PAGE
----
Scientists in the United States announced Tuesday that the use of okra or other sticky plants can filter microplastics from wastewater without using synthetic products.
Their findings, presented at the American Chemical Society Spring Conference, could offer an alternative to the use of chemicals in wastewater treatment plants, which pose health risks.
To filter out these and other elements, “we need to use natural, non-toxic materials,” lead researcher Rajani Srinivasan of Tarleton University in Texas explained in a video.
Okra is widely used in various recipes, particularly in West Indian, Louisiana, or South Asian cuisines. Having studied the ability of these types of plants to clean the water of contaminants of textile origin, Rajani Srinivasan focused on the application of microplastic particles, which do not exceed five millimeters in length, which harm fish by interrupting their reproductive system or its growth.
Microplastics come from the enormous amount of plastic produced since the 1950s, estimated at 8 billion tons, of which only 10% has been recycled. The rest is scattered throughout the world, from oceans to rivers, in the air and even in food.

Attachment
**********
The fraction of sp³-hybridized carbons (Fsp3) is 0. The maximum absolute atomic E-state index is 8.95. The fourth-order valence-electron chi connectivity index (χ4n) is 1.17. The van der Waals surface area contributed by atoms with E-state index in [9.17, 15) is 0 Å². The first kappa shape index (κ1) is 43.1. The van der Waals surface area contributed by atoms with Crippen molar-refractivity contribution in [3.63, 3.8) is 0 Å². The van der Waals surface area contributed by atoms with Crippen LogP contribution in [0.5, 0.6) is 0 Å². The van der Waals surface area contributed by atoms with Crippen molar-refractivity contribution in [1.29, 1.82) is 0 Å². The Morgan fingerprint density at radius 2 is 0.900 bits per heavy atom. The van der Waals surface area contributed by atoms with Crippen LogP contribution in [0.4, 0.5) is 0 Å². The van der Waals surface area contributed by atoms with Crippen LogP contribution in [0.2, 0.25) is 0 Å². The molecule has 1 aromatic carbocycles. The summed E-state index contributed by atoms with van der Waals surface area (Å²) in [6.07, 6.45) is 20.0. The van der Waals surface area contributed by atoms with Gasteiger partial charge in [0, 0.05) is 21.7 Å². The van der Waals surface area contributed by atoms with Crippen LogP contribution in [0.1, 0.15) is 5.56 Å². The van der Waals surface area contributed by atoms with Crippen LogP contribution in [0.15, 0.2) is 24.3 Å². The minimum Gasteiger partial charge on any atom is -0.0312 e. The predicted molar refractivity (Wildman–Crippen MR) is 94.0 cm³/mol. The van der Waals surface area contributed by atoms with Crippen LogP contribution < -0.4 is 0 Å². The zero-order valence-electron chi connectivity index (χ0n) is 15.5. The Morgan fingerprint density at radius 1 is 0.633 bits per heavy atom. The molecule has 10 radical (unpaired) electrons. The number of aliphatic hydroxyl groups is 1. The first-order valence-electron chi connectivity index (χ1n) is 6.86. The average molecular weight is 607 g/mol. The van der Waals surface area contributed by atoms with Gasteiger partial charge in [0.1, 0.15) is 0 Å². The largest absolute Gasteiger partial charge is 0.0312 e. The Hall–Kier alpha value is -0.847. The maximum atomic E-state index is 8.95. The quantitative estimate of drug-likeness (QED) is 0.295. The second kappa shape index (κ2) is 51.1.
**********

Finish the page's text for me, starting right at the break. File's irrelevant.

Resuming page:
Sewage treatment plants typically remove them in two stages, keeping what floats to the surface and then allowing chemicals to collect the rest to form clumps that are easy to filter. But these substances can break down into other toxic substances.
So Rajani Srinivasan and colleagues investigated the ability of more accessible plants like okra, aloe vera, fenugreek, tamarind or psyllium to compensate. The tests were carried out with extracts from one or more plants, in water contaminated with microplastic particles.
Ultimately, the researchers concluded that a mixture of okra and fenugreek extracts was the most effective in salt water, and that an okra and tamarind variant was the best solution in fresh water.
And it turns out that the natural compounds derived from these plants are at least as effective, if not more so. Plant products are considered non-toxic and can already be used in wastewater treatment plants in their current state.
Researcher Rajani Srinivasan hopes to eventually be able to commercialize the process to allow greater access to clean water.